Fei Zhao

Position title: Assistant Professor

Email: fei.zhao@wisc.edu

Comparative Biosciences
Sex organ development

B.E. Bioengineering, China University of Mining and Technology-Beijing, 2009; Ph.D. in Toxicology, University of Georgia (Dr. Xiaoqin Ye's lab), 2014; Postdoctoral training in Reproductive and Developmental Biology, National Institute of Environmental Health Sciences (Dr. Humphrey Yao's lab), 2014-2019
Comparative Biosciences
Research Interests
Sex organ development
Research Fields
Cell Biology, Development, Gene expression, Genomics and Proteomics,

Research Description: 

Our lab aims to understand cellular and molecular mechanisms underlying sexual differentiation of reproductive tracts. Before sexual differentiation, both primitive male and female reproductive tracts co-exist in an embryo. During sexual differentiation, the embryo eliminates one of the two primitive tracts and maintains exclusively the one matching to its sex. The retained sex-specific tract eventually differentiates into a functional organ in the adult reproductive system. Sexual differentiation and function of reproductive tracts are regulated/influenced by actions of sex hormones. Therefore, during differentiation, the male and female reproductive tract must acquire/develop proper responsiveness to sex hormones; environmental chemicals mimicking sex hormones can have adverse effects on reproductive tract differentiation. We are particularly interested in and focus on understanding mechanisms underlying the above phenomena:

1. How are sex-specific fates of two primitive reproductive tracts regulated? 2. How does the male and female reproductive tract acquire/develop proper responsiveness to male and female sex hormones, respectively? 3. How do environmental chemicals that interfere with sex hormone signaling affect reproductive tract differentiation?

We address these questions by utilizing transgenic and conditional knockout mouse models, ex vivo organ culture, gene/protein expression analyses, genomic and single-cell technologies. Disruptions in reproductive tract differentiation can lead to disorders of sex development and jeopardize an individual’s future reproductive potential. Our research will provide fundamental knowledge for the development of better strategies for prevention, diagnosis and treatment of related disorders of sex development and reproductive diseases.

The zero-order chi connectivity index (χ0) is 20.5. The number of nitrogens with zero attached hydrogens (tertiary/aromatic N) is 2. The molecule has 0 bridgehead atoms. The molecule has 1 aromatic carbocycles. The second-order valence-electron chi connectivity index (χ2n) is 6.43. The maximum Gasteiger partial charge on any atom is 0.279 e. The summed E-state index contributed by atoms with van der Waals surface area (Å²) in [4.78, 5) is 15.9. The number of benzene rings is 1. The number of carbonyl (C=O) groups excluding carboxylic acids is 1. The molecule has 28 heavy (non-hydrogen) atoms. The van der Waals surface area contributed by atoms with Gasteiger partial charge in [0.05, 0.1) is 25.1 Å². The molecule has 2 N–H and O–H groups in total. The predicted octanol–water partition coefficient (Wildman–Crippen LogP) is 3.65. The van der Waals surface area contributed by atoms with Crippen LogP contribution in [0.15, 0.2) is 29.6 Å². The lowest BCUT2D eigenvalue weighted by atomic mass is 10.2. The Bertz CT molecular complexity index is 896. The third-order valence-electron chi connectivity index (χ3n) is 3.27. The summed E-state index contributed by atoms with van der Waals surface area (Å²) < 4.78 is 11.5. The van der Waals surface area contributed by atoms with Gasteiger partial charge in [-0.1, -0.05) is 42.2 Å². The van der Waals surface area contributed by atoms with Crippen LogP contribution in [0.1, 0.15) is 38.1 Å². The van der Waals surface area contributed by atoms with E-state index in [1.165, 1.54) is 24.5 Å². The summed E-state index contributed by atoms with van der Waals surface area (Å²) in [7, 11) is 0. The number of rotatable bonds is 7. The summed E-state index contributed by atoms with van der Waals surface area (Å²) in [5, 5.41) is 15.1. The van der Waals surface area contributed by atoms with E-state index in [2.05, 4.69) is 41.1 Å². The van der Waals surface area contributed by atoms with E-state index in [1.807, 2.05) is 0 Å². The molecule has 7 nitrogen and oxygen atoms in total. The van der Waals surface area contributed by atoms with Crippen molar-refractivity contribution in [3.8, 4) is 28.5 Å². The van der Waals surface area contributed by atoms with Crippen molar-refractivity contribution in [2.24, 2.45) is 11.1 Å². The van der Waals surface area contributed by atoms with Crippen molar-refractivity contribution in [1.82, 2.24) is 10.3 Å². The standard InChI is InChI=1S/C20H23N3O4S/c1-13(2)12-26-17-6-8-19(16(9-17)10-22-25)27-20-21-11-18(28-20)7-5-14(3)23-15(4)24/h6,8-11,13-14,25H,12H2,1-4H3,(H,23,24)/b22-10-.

Representative Publications:

Search PubMed for more publications by Fei Zhao

Jia S, Wilbourne J, Crossen MJ, Zhao F. Morphogenesis of the female reproductive tract along antero-posterior and dorso-ventral axes is dependent on Amhr2+ mesenchyme in mice. Biol Reprod. 2022. Epub 2022/09/22. doi: 10.1093/biolre/ioac179. PubMed PMID: 36130202.

Jia S, Zhao F. Ex vivo development of the entire mouse fetal reproductive tract by using microdissection and membrane-based organ culture techniques. Differentiation. 2022;123:42-9. Epub 2022/01/15. doi: 10.1016/j.diff.2022.01.001. PubMed PMID: 35030420.

Zhao F, Franco HL, Rodriguez KF, Brown PR, Tsai MJ, Tsai SY, Yao HH. Elimination of the male reproductive tract in the female embryo is promoted by COUP-TFII in mice. Science. 2017 Aug 18;357(6352):717-720. doi: 10.1126/science.aai9136. PubMed PMID: 28818950; PubMed Central PMCID: PMC5713893.

Zhao F, Li R, Xiao S, Diao H, Viveiros MM, Song X, Ye X. Postweaning exposure to dietary zearalenone, a mycotoxin, promotes premature onset of puberty and disrupts early pregnancy events in female mice. Toxicol Sci. 2013 Apr;132(2):431-42. doi: 10.1093/toxsci/kfs343. Epub 2013 Jan 5. PubMed PMID: 23291560; PubMed Central PMCID: PMC3595522.